11 September, 2017
A few words about Rust
Rust is a systems programming language that runs blazingly fast, prevents segfaults, and guarantees thread safety. The project was established with the aim of creating a safe, concurrent, practical systems language while providing efficient code and a comfortable level of abstraction (FAQ). The 1.0 release of Rust was launched on 15 May, 2015, making it a young language that is still rapidly developing. With an engaged and helpful community, terrific documentation and elegant package registry (crates.io), Rust is a pleasure to learn and work with.
Why did I write this tutorial?
I’ve been learning and coding in Python for the past 10 months, primarily working on backend systems and RESTful APIs. After watching Samuel Cormier-Iijima’s excellent talk from PyCon Canada 2016, Extending Python with Rust, I felt inspired to begin learning (thanks Sam!). Writing Python libraries in Rust seemed like an easy-win and a useful technique for future projects. Thanks to the well-written Rust Book and helpful community members on the #rust-beginner irc channel, I had my first library working in two days. Buoyed by my early success, I decided to put together this simple tutorial in the hopes of helping others and reinforcing my understanding.
Why write Python libraries in Rust?
While Python is undoubtedly the Swiss-army knife of programming languages, there are situations in which a faster, lower-level and more lightweight toolset is required. For example, computationally-intensive and time-critical applications in industrial communications systems using embedded hardware. In such cases, an optimal solution can be crafted by building the backbone of the system in Python and relying on Rust extensions where greater low-level control and performance are required. I recommend reading Rust for Python Programmers by Armin Ronacher if you’re looking for greater detail on this subject.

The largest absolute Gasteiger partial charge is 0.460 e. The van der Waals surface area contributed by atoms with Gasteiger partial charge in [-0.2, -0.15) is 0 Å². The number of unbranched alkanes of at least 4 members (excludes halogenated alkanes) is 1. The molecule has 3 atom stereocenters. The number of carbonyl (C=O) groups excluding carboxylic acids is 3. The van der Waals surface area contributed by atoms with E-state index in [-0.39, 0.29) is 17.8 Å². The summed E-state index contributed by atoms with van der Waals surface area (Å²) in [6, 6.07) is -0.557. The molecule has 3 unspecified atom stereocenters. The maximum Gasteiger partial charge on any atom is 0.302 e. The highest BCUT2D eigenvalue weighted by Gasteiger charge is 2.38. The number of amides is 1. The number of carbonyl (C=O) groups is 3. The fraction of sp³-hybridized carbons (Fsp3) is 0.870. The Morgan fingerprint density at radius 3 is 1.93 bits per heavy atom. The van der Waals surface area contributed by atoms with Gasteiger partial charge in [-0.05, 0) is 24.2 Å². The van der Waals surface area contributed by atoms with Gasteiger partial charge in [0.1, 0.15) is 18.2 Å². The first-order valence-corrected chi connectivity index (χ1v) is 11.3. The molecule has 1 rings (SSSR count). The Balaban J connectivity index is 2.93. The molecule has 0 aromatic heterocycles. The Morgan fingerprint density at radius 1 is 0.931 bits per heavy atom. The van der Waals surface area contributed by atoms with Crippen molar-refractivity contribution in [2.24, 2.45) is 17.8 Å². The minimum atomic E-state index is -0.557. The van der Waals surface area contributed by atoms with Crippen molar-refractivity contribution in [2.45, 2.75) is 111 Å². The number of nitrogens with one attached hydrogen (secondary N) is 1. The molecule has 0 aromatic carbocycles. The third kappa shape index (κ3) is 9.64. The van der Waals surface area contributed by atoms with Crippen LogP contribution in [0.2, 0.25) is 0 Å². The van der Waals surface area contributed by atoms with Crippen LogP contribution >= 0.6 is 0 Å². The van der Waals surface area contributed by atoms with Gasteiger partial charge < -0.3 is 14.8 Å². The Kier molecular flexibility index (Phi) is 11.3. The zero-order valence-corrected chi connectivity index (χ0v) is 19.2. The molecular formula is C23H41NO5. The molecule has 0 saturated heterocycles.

1. Install Rust
If you’re running a *nix distribution, run the following command in your terminal:
If you’re running Windows, download and run the following executable:
Further information can be found on the official Rust installation page.
2. Create a working directory
Navigate to your preferred directory and create a new Rust project. I have a projects directory on my home partition, with a rust directory inside of that. Running the following command will create a directory according to the project name you specify and populate it with a number of files:
3. Set configuration in Cargo.toml
Move into the newly created directory and open the Cargo.toml file with your preferred text editor:
You’ll see the package information at the top of the file, including name, version and authors (that’s you). Correct the authors information if required. This information is important since it’ll be included with your package if you choose to publish it to crates.io. You will also notice an empty dependencies section.
Next, we’re going to define the name and crate-type of our library. The name will be used to import the library in Python. Add the following after the package section:
Then we need to define the project dependencies. We’re going to be using the cpython bindings to integrate our Rust code with Python.
The above dependency declaration pulls the latest stable release of cpython. For the very latest release, declare as follows:
Here is the complete Cargo.toml code for our project:
Save the updated configuration and exit.
4. Open src/lib.rs and begin editing